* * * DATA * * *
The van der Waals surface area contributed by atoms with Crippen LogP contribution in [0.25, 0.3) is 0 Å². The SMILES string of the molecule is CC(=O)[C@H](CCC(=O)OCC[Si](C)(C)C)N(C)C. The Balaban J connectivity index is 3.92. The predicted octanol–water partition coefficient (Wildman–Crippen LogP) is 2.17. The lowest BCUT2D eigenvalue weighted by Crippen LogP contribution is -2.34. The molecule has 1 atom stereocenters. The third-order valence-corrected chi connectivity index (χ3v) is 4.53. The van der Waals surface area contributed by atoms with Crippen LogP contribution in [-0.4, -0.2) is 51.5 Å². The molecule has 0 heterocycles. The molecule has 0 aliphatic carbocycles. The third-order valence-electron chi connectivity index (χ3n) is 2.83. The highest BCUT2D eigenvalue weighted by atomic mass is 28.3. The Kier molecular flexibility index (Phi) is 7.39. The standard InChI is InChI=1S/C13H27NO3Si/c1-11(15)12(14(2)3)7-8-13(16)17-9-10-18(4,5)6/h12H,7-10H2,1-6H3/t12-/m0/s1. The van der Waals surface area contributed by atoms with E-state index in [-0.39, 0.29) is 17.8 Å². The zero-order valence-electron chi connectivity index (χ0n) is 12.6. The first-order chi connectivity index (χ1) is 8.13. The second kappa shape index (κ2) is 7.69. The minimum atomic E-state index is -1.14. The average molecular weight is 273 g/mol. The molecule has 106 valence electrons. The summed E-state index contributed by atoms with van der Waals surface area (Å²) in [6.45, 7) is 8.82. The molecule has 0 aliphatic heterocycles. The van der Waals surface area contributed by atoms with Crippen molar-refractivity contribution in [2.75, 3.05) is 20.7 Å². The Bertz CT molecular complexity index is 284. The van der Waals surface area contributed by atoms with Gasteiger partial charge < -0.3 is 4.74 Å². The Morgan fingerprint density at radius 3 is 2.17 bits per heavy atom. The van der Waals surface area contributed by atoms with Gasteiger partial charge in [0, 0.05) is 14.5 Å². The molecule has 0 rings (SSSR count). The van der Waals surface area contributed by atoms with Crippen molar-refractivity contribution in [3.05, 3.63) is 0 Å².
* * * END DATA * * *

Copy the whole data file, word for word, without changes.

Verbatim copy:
The van der Waals surface area contributed by atoms with Crippen LogP contribution in [0.25, 0.3) is 0 Å². The SMILES string of the molecule is CC(=O)[C@H](CCC(=O)OCC[Si](C)(C)C)N(C)C. The Balaban J connectivity index is 3.92. The predicted octanol–water partition coefficient (Wildman–Crippen LogP) is 2.17. The lowest BCUT2D eigenvalue weighted by Crippen LogP contribution is -2.34. The molecule has 1 atom stereocenters. The third-order valence-corrected chi connectivity index (χ3v) is 4.53. The van der Waals surface area contributed by atoms with Crippen LogP contribution in [-0.4, -0.2) is 51.5 Å². The molecule has 0 heterocycles. The molecule has 0 aliphatic carbocycles. The third-order valence-electron chi connectivity index (χ3n) is 2.83. The highest BCUT2D eigenvalue weighted by atomic mass is 28.3. The Kier molecular flexibility index (Phi) is 7.39. The standard InChI is InChI=1S/C13H27NO3Si/c1-11(15)12(14(2)3)7-8-13(16)17-9-10-18(4,5)6/h12H,7-10H2,1-6H3/t12-/m0/s1. The van der Waals surface area contributed by atoms with E-state index in [-0.39, 0.29) is 17.8 Å². The zero-order valence-electron chi connectivity index (χ0n) is 12.6. The first-order chi connectivity index (χ1) is 8.13. The second kappa shape index (κ2) is 7.69. The minimum atomic E-state index is -1.14. The average molecular weight is 273 g/mol. The molecule has 106 valence electrons. The summed E-state index contributed by atoms with van der Waals surface area (Å²) in [6.45, 7) is 8.82. The molecule has 0 aliphatic heterocycles. The van der Waals surface area contributed by atoms with Crippen molar-refractivity contribution in [2.75, 3.05) is 20.7 Å². The Bertz CT molecular complexity index is 284. The van der Waals surface area contributed by atoms with Gasteiger partial charge < -0.3 is 4.74 Å². The Morgan fingerprint density at radius 3 is 2.17 bits per heavy atom. The van der Waals surface area contributed by atoms with Gasteiger partial charge in [0, 0.05) is 14.5 Å². The molecule has 0 rings (SSSR count). The van der Waals surface area contributed by atoms with Crippen molar-refractivity contribution in [3.05, 3.63) is 0 Å².